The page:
At the Financial Services Expo London back in September, custom-build housing was highlighted as one of the main agendas being pushed by the government in 2019. Speaking in a New Build and Housing Delivery seminar during the event, Douglas Cochrane, head of housing development at Lloyds Banking Group, explained that custom-build was an area under close investigation by the government. He spoke of an existing register of 90,000 people currently interested in such projects, and with the government set to push this agenda through the media over the course of the next year that future growth should be expected.
This is a story which the intermediary market should be following with great interest. When speaking to a variety of intermediaries, this is a topic which now naturally raises its head far more often than previously. This may be because we have upped our presence in the self-build marketplace in the past 12 months, but I also believe that demand is also slowly growing and that more clients (and intermediaries) are realising that self-build could be a valid option.
When evaluating this self-build demand its important to keep things in perspective. It remains, and will for some considerable time, a niche area of lending. I need to be careful with the word niche here as this can still sometimes get associated some of the less desirable end of the lending spectrum.
What I mean is that self-build can be a long and often complex process which only a handful of lenders are comfortable with and have a support network in place to help borrowers and intermediaries along this journey. In terms of the loans themselves, applications need to be manually assessed by a specialist self-build underwriter and stage payments determined as per the size and scale of each individual project. Individual lenders will have their own requirements when it comes to criteria and construction types/methods.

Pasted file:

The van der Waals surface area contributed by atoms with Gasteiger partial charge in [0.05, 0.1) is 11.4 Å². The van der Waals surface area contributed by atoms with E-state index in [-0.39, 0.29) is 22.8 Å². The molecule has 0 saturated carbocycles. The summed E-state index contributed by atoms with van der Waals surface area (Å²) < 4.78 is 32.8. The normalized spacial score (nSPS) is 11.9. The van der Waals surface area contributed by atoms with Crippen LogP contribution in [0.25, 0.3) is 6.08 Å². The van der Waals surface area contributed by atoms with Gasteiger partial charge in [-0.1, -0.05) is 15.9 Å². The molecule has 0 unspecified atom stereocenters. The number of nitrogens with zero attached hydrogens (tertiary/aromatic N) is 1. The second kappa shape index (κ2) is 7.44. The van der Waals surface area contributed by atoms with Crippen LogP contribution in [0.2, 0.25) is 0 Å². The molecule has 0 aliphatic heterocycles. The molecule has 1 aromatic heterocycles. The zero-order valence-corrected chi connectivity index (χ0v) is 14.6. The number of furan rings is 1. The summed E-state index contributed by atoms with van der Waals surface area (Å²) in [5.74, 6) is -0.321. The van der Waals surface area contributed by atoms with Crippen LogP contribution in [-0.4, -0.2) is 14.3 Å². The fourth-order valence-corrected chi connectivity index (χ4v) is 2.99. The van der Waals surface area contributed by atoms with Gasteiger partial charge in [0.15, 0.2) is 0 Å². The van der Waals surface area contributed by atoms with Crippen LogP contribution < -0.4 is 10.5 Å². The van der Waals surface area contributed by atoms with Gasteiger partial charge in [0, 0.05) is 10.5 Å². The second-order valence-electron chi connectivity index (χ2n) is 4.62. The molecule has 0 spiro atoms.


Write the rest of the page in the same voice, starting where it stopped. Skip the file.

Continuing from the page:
Generally speaking, rates and fees are also slightly higher than mainstream deals due to the complexity involved, although proc fees do usually reflect this additional work. These intricacies underline the flexibility and expertise required by lenders to tailor offerings to specific applications and an intermediary’s reliance on lending support throughout this process.
There is a growing number of carefully considered self-build options emerging to match demand from existing homeowner looking to take greater control over their shifting property needs. Potential first-time buyer homebuyers as also less phased by this process thanks to the emergence of TV programmes likes Grand Designs and events such as the Homebuilding & Renovating Show, Self-Build & Design Show and Grand Design Live events which appear to grow year-on-year.
Self-build is an interesting marketplace which is evolving quickly as modern methods of construction continue to push homebuilding boundaries. As a lender who is passionate about this space, our aim for 2019 is to shine an even greater light on this currently under-utilised area of the mortgage market and help even more intermediaries gain a better understanding of how their clients can benefit. And I expect more lenders to follow suit.
David Lownds is head of marketing & business development at the Hanley Economic Building Society